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Ames Laboratory scientists are contributing their expertise to assist DOE Headquarters to develop and transfer new technologies needed to solve specific environmental cleanup problems.
The CMST Group provides technical expertise and administrative assistance to DOE's Characterization, Monitoring, and Sensor Technology - Crosscutting Program (CMST-CP), a national effort to provide improved technologies for specific characterization, monitoring, and sensing problems.
"Striving to meet DOE's environmental management needs, we're working to complete the development of innovative technologies and to deploy those technologies with customers at DOE sites," says Ames Laboratory's Martin Edelson about CMST Group's work to support DOE technology development and transfer efforts.
Ames Laboratory scientists assist by helping analyze DOE CMST needs, by assessing research progress, and by facilitating the field testing and ultimate deployment of innovative technologies. Guiding technology development to deployment, they provide information to researchers on performance needs and publicize new technology performance specifications to customers throughout the DOE, other federal agencies, and the general public.
In related activities, Ames scientists work with technology developers and personnel from other federal agencies to demonstrate and validate the developer's technology performance specifications under well- controlled field test conditions. This technology validation process often is required to obtain user, regulator, and customer acceptance of innovative technologies.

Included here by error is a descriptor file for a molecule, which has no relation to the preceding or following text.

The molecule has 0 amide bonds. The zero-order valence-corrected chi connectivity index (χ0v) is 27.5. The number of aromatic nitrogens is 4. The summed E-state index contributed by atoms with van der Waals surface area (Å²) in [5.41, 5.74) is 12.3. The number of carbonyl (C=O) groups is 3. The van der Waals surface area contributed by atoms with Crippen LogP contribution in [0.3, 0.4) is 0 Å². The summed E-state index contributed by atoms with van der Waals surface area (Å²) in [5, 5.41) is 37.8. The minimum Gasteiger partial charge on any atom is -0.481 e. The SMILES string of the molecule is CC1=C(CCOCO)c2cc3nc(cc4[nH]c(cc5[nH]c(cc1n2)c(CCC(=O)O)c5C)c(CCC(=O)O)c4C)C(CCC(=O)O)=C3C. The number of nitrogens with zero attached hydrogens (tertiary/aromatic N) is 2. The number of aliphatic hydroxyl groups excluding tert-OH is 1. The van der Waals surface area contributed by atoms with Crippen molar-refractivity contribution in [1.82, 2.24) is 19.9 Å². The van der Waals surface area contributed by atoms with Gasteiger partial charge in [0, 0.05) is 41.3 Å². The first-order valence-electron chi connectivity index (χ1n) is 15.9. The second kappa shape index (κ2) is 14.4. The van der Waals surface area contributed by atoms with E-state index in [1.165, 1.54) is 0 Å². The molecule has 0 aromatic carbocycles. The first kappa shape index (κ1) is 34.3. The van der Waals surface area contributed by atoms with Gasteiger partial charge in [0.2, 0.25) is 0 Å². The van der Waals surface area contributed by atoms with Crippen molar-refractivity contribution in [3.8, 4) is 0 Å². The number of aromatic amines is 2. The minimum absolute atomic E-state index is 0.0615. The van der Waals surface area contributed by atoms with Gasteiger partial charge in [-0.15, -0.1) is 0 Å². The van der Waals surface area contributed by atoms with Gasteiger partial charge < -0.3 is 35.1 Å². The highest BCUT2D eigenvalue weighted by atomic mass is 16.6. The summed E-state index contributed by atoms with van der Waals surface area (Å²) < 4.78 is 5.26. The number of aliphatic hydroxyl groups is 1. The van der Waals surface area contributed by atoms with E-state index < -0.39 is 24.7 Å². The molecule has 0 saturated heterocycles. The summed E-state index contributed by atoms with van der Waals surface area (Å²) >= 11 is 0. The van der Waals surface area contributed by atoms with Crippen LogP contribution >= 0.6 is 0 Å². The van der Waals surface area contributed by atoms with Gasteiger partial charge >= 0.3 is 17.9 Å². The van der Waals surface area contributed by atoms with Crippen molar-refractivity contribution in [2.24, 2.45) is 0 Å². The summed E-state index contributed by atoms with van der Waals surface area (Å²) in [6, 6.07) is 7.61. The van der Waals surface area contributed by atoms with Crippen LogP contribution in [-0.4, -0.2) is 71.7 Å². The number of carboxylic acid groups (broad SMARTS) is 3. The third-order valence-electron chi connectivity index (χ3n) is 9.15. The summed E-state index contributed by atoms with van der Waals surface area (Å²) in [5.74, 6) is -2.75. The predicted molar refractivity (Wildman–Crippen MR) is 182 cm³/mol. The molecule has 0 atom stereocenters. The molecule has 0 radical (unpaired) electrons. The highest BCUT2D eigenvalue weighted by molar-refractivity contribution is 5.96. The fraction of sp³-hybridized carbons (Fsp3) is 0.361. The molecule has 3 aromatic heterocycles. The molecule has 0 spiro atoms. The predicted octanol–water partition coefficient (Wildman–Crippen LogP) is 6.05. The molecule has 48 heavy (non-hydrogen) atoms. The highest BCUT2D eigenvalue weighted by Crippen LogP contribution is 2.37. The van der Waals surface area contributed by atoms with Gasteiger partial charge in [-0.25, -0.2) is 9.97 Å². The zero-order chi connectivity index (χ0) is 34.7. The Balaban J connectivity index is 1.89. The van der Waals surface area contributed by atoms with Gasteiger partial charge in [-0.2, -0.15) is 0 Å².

- More Focused Technology Development -- Research and development is targeted on clearly defined needs.
- Prioritized Delivery of Technologies -- Clear prioritizing helps deliver timely technology solutions for DOE's most urgent needs.
- Technology Transfer Encouraged -- Promoting communication and collaboration among technology developers and users helps developers better understand DOE needs and helps users become more aware and accepting of emerging technologies.
- Duplication Minimized -- Effective coordination reduces replication of work within DOE.
- Efficient Technologies Emphasized --This coordination encourages techniques that save time and money, such as field-deployable technologies offering immediate results and reduced lab analysis costs.
By focusing on user needs and emphasizing collaboration between technology developers and customers, the CMST Group facilitates deployment of innovative technologies. DOE Headquarters and Ames Laboratory work together to speed development and transfer of technologies for faster, safer, better and cheaper characterization, monitoring, and sensing work.
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For additional information concerning the CMST-Crosscutting Program and the Monthly Progress Reports produced by its principal investigators, which was active from November 1989 to September 2002, please contact the EPSCI program director, David P. Baldwin.
The worldwide search for an effective lead-free solder may be over as Ames Lab's new environmentally friendly option begins reaching the marketplace.